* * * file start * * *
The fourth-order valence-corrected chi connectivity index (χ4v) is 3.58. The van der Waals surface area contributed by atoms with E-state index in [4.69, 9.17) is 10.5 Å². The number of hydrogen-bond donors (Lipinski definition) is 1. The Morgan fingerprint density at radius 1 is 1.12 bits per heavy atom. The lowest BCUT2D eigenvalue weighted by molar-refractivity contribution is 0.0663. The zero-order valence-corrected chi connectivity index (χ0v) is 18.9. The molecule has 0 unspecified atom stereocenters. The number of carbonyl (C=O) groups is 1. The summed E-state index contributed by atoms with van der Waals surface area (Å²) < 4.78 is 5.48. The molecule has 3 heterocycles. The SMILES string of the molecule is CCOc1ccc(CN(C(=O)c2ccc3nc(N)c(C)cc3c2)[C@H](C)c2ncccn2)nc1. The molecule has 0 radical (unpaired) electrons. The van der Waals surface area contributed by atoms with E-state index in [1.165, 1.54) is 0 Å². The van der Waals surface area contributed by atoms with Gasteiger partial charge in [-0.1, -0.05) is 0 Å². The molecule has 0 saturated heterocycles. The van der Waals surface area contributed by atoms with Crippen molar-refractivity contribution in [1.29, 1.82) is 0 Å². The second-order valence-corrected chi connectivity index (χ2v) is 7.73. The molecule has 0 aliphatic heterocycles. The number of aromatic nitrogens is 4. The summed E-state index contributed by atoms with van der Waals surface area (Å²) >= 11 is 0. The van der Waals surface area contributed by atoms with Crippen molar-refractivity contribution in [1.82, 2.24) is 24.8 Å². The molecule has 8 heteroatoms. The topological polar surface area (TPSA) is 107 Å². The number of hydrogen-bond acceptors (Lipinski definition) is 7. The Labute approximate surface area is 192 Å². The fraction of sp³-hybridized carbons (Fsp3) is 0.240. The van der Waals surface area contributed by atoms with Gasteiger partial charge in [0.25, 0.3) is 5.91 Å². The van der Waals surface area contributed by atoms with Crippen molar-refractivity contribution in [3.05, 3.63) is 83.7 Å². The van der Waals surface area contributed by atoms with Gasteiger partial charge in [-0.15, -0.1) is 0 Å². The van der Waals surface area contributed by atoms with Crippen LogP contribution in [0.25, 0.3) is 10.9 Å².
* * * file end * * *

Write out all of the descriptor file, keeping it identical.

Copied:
The fourth-order valence-corrected chi connectivity index (χ4v) is 3.58. The van der Waals surface area contributed by atoms with E-state index in [4.69, 9.17) is 10.5 Å². The number of hydrogen-bond donors (Lipinski definition) is 1. The Morgan fingerprint density at radius 1 is 1.12 bits per heavy atom. The lowest BCUT2D eigenvalue weighted by molar-refractivity contribution is 0.0663. The zero-order valence-corrected chi connectivity index (χ0v) is 18.9. The molecule has 0 unspecified atom stereocenters. The number of carbonyl (C=O) groups is 1. The summed E-state index contributed by atoms with van der Waals surface area (Å²) < 4.78 is 5.48. The molecule has 3 heterocycles. The SMILES string of the molecule is CCOc1ccc(CN(C(=O)c2ccc3nc(N)c(C)cc3c2)[C@H](C)c2ncccn2)nc1. The molecule has 0 radical (unpaired) electrons. The van der Waals surface area contributed by atoms with E-state index in [1.165, 1.54) is 0 Å². The van der Waals surface area contributed by atoms with Gasteiger partial charge in [-0.1, -0.05) is 0 Å². The molecule has 0 saturated heterocycles. The van der Waals surface area contributed by atoms with Crippen molar-refractivity contribution in [1.29, 1.82) is 0 Å². The second-order valence-corrected chi connectivity index (χ2v) is 7.73. The molecule has 0 aliphatic heterocycles. The number of aromatic nitrogens is 4. The summed E-state index contributed by atoms with van der Waals surface area (Å²) >= 11 is 0. The van der Waals surface area contributed by atoms with Crippen molar-refractivity contribution in [1.82, 2.24) is 24.8 Å². The molecule has 8 heteroatoms. The topological polar surface area (TPSA) is 107 Å². The number of hydrogen-bond acceptors (Lipinski definition) is 7. The Labute approximate surface area is 192 Å². The fraction of sp³-hybridized carbons (Fsp3) is 0.240. The van der Waals surface area contributed by atoms with Gasteiger partial charge in [0.25, 0.3) is 5.91 Å². The van der Waals surface area contributed by atoms with Crippen molar-refractivity contribution in [3.05, 3.63) is 83.7 Å². The van der Waals surface area contributed by atoms with Gasteiger partial charge in [-0.15, -0.1) is 0 Å². The van der Waals surface area contributed by atoms with Crippen LogP contribution in [0.25, 0.3) is 10.9 Å².